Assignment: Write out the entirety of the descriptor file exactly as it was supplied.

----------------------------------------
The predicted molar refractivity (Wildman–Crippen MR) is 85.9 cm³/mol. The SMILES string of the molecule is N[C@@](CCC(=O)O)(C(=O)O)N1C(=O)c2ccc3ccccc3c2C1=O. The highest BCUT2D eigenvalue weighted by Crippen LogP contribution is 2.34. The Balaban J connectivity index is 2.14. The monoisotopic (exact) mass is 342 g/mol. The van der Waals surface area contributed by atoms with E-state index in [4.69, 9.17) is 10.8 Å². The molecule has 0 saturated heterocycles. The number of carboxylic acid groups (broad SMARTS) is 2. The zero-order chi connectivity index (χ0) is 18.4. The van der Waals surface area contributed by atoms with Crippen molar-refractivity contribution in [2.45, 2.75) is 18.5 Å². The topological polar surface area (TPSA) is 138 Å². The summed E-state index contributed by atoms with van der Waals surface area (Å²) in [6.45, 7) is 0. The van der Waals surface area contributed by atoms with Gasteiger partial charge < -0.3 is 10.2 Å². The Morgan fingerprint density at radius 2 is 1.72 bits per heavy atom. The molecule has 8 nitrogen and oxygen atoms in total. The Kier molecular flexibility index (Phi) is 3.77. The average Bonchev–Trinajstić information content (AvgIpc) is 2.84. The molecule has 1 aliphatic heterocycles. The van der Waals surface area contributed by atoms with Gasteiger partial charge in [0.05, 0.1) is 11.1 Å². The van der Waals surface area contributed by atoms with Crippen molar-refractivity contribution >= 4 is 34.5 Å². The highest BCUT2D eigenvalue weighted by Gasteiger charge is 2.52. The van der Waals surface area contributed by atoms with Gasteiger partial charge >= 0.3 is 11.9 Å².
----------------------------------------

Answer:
The predicted molar refractivity (Wildman–Crippen MR) is 85.9 cm³/mol. The SMILES string of the molecule is N[C@@](CCC(=O)O)(C(=O)O)N1C(=O)c2ccc3ccccc3c2C1=O. The highest BCUT2D eigenvalue weighted by Crippen LogP contribution is 2.34. The Balaban J connectivity index is 2.14. The monoisotopic (exact) mass is 342 g/mol. The van der Waals surface area contributed by atoms with E-state index in [4.69, 9.17) is 10.8 Å². The molecule has 0 saturated heterocycles. The number of carboxylic acid groups (broad SMARTS) is 2. The zero-order chi connectivity index (χ0) is 18.4. The van der Waals surface area contributed by atoms with Crippen molar-refractivity contribution in [2.45, 2.75) is 18.5 Å². The topological polar surface area (TPSA) is 138 Å². The summed E-state index contributed by atoms with van der Waals surface area (Å²) in [6.45, 7) is 0. The van der Waals surface area contributed by atoms with Gasteiger partial charge < -0.3 is 10.2 Å². The Morgan fingerprint density at radius 2 is 1.72 bits per heavy atom. The molecule has 8 nitrogen and oxygen atoms in total. The Kier molecular flexibility index (Phi) is 3.77. The average Bonchev–Trinajstić information content (AvgIpc) is 2.84. The molecule has 1 aliphatic heterocycles. The van der Waals surface area contributed by atoms with Gasteiger partial charge in [0.05, 0.1) is 11.1 Å². The van der Waals surface area contributed by atoms with Crippen molar-refractivity contribution >= 4 is 34.5 Å². The highest BCUT2D eigenvalue weighted by Gasteiger charge is 2.52. The van der Waals surface area contributed by atoms with Gasteiger partial charge >= 0.3 is 11.9 Å².